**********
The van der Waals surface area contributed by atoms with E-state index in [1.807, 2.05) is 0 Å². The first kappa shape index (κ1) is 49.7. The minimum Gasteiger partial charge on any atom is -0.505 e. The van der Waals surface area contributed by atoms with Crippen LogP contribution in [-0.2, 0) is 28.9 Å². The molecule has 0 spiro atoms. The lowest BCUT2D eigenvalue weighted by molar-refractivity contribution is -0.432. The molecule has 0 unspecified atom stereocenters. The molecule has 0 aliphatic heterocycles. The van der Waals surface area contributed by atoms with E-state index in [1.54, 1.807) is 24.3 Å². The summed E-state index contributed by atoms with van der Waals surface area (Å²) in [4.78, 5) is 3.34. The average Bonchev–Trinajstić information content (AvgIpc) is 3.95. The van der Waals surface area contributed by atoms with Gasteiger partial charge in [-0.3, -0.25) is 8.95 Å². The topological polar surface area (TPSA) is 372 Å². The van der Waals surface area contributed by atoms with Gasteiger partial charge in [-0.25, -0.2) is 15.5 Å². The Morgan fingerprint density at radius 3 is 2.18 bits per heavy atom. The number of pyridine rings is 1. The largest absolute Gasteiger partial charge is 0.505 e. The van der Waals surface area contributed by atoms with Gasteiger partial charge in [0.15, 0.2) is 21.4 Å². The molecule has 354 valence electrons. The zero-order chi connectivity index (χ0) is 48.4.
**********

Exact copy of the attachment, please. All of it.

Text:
The van der Waals surface area contributed by atoms with E-state index in [1.807, 2.05) is 0 Å². The first kappa shape index (κ1) is 49.7. The minimum Gasteiger partial charge on any atom is -0.505 e. The van der Waals surface area contributed by atoms with Crippen LogP contribution in [-0.2, 0) is 28.9 Å². The molecule has 0 spiro atoms. The lowest BCUT2D eigenvalue weighted by molar-refractivity contribution is -0.432. The molecule has 0 unspecified atom stereocenters. The molecule has 0 aliphatic heterocycles. The van der Waals surface area contributed by atoms with E-state index in [1.54, 1.807) is 24.3 Å². The summed E-state index contributed by atoms with van der Waals surface area (Å²) in [4.78, 5) is 3.34. The average Bonchev–Trinajstić information content (AvgIpc) is 3.95. The van der Waals surface area contributed by atoms with Gasteiger partial charge in [-0.3, -0.25) is 8.95 Å². The topological polar surface area (TPSA) is 372 Å². The van der Waals surface area contributed by atoms with Gasteiger partial charge in [-0.25, -0.2) is 15.5 Å². The Morgan fingerprint density at radius 3 is 2.18 bits per heavy atom. The number of pyridine rings is 1. The largest absolute Gasteiger partial charge is 0.505 e. The van der Waals surface area contributed by atoms with Gasteiger partial charge in [0.15, 0.2) is 21.4 Å². The molecule has 354 valence electrons. The zero-order chi connectivity index (χ0) is 48.4.